A demonstration of cooperative mission performed by multiple aerial vehicles controlled by a small team from a single ground station represents a major achievement and technological leap for unmanned aerial systems. This achievement is even more impressive as it was accomplished by the privately owned and financed company, Proxy Aviation, who’s CEO Don Ryan is a great believer in the future of autonomous, tactical uamanned aerial systems.
“We identified the operational need for tactical, armed unmanned systems operating autonomously and collaboratively on the future battlefield. We decided to develop the critical elements fulfilling those needs based on our own funding, to ensure we keep the intellectual property for those technologies.” said Ryan in an interview with Defense Update.
These systems began with the modification of a ‘home built’ experimental aircraft, and led to a specially designed platform known as SkyRaider, which already proved itself in test flights. During the tests, SkyWatcher and SkyRaider unmanned aerial vehicles demonstrated cooperative flight capabilities, managed the SkyForce Distributed Management System (DMS). The Cooperative Rules Based Reconnaissance Unmanned System (CRBRUS) demonstration was held for ten days in early July 2007 at Creech Air Force Base, Indian Springs, Nevada, where SkyRaider and Skywatcher, joined by two simulated aircraft were sent on an ‘IED hunt’, operated by a single SkyForce DMS. Through several hours, the s succeeded to locate all five IEDs hidden along the roads.
The cooperatingconstellation, which carried FLIR Star Saphire III sensors on the live UAVs, successfully performed nine missions in nine days logging 49 flight hours in record-breaking temperatures. The USAF established the cooperative flight objectives, testing Proxy’s UAS in a series of complex and dynamic intelligence, surveillance and reconnaissance (ISR) and hunter-killer scenarios. Test criteria included target-search, simulated weapons and multiple sensor employment, dynamic mission re-tasking, formation flying, collision avoidance and automatic take-off and landing. Notably, these demonstrations marked the first operational display of SkyRaider, which features retractable gear, a 1000-lb payload and the capacity to operate in high-density altitudes, among other advanced performance features.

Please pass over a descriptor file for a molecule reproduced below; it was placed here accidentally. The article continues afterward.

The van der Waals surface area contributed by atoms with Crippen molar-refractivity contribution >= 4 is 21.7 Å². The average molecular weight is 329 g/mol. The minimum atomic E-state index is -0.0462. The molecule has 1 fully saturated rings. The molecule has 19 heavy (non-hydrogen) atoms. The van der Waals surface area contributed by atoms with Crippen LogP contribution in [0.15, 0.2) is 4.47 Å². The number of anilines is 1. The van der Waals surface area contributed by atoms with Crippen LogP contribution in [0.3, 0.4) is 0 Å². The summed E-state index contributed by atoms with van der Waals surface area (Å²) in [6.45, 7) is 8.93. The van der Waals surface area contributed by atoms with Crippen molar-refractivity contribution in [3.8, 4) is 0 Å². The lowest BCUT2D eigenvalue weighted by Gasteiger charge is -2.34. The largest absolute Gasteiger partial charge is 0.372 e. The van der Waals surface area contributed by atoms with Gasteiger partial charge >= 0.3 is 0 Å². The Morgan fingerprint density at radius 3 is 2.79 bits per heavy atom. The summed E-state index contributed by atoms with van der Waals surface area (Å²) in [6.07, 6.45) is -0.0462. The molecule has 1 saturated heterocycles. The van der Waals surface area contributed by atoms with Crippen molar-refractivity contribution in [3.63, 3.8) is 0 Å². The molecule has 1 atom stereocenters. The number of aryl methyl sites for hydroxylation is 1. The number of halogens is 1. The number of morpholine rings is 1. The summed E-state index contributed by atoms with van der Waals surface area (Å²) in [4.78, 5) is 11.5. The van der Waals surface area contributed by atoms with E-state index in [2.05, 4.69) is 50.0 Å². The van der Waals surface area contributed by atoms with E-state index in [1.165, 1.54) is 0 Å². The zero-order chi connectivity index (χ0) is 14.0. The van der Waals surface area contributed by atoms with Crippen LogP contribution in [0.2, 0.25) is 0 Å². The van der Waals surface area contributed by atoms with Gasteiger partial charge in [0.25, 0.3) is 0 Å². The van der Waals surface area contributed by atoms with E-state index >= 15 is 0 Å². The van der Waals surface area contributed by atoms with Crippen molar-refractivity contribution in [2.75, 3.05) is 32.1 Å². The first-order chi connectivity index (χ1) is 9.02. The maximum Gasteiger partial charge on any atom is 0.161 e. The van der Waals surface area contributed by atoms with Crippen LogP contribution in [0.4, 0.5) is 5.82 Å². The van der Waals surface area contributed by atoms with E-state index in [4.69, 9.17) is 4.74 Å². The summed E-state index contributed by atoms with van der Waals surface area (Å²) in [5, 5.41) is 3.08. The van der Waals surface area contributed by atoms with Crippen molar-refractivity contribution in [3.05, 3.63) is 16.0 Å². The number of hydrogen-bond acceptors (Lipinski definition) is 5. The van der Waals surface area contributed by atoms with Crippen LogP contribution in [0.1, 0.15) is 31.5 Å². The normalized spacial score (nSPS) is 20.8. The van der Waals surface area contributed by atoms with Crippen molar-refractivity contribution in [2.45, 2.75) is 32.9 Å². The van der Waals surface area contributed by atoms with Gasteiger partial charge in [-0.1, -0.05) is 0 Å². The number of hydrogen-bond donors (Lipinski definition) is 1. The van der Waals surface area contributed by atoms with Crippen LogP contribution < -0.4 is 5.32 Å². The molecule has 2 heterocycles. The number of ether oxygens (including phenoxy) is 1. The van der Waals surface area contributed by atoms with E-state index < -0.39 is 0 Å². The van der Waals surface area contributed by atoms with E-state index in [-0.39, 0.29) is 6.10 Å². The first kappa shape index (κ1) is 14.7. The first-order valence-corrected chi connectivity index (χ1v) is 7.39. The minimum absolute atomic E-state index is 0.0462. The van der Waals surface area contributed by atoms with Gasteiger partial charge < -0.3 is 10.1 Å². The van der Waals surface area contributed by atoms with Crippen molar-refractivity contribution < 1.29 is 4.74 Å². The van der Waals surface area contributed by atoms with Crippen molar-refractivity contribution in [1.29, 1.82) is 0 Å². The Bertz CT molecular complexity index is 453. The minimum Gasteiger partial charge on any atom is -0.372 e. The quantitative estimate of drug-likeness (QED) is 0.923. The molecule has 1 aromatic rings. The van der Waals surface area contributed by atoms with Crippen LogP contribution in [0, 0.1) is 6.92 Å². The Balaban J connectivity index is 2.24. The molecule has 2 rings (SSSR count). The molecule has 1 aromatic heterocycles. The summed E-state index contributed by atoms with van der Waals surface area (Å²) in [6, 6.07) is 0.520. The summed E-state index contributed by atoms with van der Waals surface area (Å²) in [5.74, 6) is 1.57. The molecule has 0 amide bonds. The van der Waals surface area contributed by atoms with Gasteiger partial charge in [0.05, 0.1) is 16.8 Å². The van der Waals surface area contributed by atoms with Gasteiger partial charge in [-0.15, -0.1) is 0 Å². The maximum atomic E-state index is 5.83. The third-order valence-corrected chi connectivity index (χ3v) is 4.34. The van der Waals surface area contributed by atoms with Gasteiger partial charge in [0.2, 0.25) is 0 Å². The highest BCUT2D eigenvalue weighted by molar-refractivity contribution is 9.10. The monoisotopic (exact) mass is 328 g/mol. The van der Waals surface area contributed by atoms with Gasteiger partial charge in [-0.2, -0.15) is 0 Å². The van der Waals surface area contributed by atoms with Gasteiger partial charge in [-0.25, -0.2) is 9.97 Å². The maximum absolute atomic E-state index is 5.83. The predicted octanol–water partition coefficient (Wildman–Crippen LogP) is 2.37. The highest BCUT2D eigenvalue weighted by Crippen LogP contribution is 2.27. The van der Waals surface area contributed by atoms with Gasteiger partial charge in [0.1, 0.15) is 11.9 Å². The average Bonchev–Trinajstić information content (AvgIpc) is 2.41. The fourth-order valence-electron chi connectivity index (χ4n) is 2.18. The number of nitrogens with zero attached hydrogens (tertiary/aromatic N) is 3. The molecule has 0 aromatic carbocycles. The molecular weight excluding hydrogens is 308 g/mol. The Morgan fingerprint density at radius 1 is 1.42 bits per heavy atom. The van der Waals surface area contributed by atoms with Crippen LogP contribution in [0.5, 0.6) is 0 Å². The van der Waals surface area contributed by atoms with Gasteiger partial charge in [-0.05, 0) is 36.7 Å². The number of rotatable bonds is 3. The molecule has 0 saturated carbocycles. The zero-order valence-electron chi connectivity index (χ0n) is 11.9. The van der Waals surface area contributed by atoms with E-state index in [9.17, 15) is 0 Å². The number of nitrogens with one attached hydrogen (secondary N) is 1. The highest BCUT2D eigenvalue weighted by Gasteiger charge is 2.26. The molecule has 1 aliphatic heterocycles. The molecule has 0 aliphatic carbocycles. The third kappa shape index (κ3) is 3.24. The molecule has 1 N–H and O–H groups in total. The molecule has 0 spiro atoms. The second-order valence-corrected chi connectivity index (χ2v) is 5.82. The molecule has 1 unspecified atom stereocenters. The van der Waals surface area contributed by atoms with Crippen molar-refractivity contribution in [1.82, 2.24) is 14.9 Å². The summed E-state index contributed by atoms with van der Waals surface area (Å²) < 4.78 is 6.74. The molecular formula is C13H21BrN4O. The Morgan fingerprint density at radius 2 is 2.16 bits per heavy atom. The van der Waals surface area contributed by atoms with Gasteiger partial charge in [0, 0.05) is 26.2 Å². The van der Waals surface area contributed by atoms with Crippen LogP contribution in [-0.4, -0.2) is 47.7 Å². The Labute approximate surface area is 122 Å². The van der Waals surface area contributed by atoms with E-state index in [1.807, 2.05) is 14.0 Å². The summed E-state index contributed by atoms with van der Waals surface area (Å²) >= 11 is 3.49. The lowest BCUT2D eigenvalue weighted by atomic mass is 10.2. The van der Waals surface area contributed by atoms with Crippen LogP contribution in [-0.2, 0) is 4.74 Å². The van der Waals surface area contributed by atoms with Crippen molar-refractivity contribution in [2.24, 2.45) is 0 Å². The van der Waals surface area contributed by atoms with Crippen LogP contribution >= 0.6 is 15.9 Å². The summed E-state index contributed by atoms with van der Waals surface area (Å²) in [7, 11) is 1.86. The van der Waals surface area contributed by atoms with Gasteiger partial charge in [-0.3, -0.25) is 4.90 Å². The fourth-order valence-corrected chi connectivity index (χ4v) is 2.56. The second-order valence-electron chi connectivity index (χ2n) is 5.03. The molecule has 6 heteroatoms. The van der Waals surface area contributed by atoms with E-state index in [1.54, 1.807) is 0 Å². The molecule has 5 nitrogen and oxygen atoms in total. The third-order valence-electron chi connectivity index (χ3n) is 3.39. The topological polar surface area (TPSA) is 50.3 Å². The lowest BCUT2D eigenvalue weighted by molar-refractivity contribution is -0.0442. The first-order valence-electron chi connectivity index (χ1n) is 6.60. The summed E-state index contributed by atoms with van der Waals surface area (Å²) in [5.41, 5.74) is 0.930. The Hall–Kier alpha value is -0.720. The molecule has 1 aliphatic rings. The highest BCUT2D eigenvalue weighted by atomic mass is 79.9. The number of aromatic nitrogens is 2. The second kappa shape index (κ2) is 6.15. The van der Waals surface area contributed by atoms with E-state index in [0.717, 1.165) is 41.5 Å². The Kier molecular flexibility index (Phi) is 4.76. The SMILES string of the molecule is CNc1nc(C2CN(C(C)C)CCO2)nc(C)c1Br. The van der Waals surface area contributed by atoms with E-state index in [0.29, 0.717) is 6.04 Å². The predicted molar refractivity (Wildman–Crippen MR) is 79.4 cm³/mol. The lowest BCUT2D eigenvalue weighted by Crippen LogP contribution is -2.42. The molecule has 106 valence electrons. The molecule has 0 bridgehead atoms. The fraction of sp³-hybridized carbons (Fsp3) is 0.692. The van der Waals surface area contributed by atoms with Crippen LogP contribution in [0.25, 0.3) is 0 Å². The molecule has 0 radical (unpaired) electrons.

“The CRBRUS program demonstrated the advantage of having complementary sensor types operating in concert from their ‘sweet spot’ altitude and flight pattern, merging the derived information. The combined effect was enhanced target validation and reduced kill-chain timeline. The demonstration results provide clear-cut evidence for both the effectiveness of this approach and the far-reaching potential it holds,” said Don Ryan, CEO, Proxy Aviation.
“A flight of four SkyRaiders, controlled from a single ground station can carry the same ordnance carried by a single Reaper (Predator B), but cover much larger area, maintain longer time over targets and offer higher redundancy, all that at the same cost.” Says Ryan, Proxy Aviation CEO. Although the Reaper can climb to an altitude of 45,000 ft, when fully loaded with weapons it will descend to lower altitudes, “When fully armed with a payload of 800 kg, the SkyRaider’s ceiling is 20,000 – 22,000 ft, similar to the ceiling of the armed Reaper. ” Ryan told Defense Update.
One of the main advantages offered by the Proxy Aviation system is the SkyForce ground control system, designed from baseline to operate multiple aircraft. This system can operate as many as 12 airborne UAVs and 20 ground nodes concurrently. Therefore, a flight of four SkyRaiders can be launched on a patrol, covering a large area assigned with complex flight patterns and missions, while controlled seamlessly from a single control unit, thus limiting the manpower and logistical footprint to the minimum. The SkyRaider aircraft is designed as a robust platform, capable of operating from forward, semi-prepared airstrips. At AUVSI the aircraft was demonstrated with a mockup of FLIR System’s Safire HD payload.
Each aircraft will be able to carry four Hellfire missiles or an equivalent payload of precision guided ordnance, such as the Viper Strike munitions. Hardpoints for the weapon’s pylons are installed in the wing strakes, which are strengthened to carry the extra load.